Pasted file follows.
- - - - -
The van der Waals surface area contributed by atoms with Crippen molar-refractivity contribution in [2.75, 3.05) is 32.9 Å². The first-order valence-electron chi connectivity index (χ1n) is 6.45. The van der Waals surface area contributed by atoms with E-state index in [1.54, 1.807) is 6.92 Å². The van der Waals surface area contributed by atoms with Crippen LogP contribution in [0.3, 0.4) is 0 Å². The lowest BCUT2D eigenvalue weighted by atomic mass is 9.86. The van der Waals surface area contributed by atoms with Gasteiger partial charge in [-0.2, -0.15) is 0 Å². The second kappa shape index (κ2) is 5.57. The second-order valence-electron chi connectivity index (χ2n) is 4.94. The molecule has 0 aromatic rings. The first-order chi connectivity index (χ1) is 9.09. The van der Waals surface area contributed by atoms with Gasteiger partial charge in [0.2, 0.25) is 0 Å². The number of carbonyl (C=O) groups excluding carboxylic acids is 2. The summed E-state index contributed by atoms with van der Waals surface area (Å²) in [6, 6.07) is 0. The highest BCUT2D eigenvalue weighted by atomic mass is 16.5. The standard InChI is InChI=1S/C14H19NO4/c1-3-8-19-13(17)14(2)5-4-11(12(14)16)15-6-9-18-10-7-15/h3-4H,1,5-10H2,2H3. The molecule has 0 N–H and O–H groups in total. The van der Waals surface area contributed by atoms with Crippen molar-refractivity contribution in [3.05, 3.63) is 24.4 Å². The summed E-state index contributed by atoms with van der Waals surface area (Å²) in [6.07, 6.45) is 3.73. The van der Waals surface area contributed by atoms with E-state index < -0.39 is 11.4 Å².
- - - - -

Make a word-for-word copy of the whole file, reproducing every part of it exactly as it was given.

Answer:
The van der Waals surface area contributed by atoms with Crippen molar-refractivity contribution in [2.75, 3.05) is 32.9 Å². The first-order valence-electron chi connectivity index (χ1n) is 6.45. The van der Waals surface area contributed by atoms with E-state index in [1.54, 1.807) is 6.92 Å². The van der Waals surface area contributed by atoms with Crippen LogP contribution in [0.3, 0.4) is 0 Å². The lowest BCUT2D eigenvalue weighted by atomic mass is 9.86. The van der Waals surface area contributed by atoms with Gasteiger partial charge in [-0.2, -0.15) is 0 Å². The second kappa shape index (κ2) is 5.57. The second-order valence-electron chi connectivity index (χ2n) is 4.94. The molecule has 0 aromatic rings. The first-order chi connectivity index (χ1) is 9.09. The van der Waals surface area contributed by atoms with Gasteiger partial charge in [0.2, 0.25) is 0 Å². The number of carbonyl (C=O) groups excluding carboxylic acids is 2. The summed E-state index contributed by atoms with van der Waals surface area (Å²) in [6, 6.07) is 0. The highest BCUT2D eigenvalue weighted by atomic mass is 16.5. The standard InChI is InChI=1S/C14H19NO4/c1-3-8-19-13(17)14(2)5-4-11(12(14)16)15-6-9-18-10-7-15/h3-4H,1,5-10H2,2H3. The molecule has 0 N–H and O–H groups in total. The van der Waals surface area contributed by atoms with Crippen molar-refractivity contribution in [3.05, 3.63) is 24.4 Å². The summed E-state index contributed by atoms with van der Waals surface area (Å²) in [6.07, 6.45) is 3.73. The van der Waals surface area contributed by atoms with E-state index < -0.39 is 11.4 Å².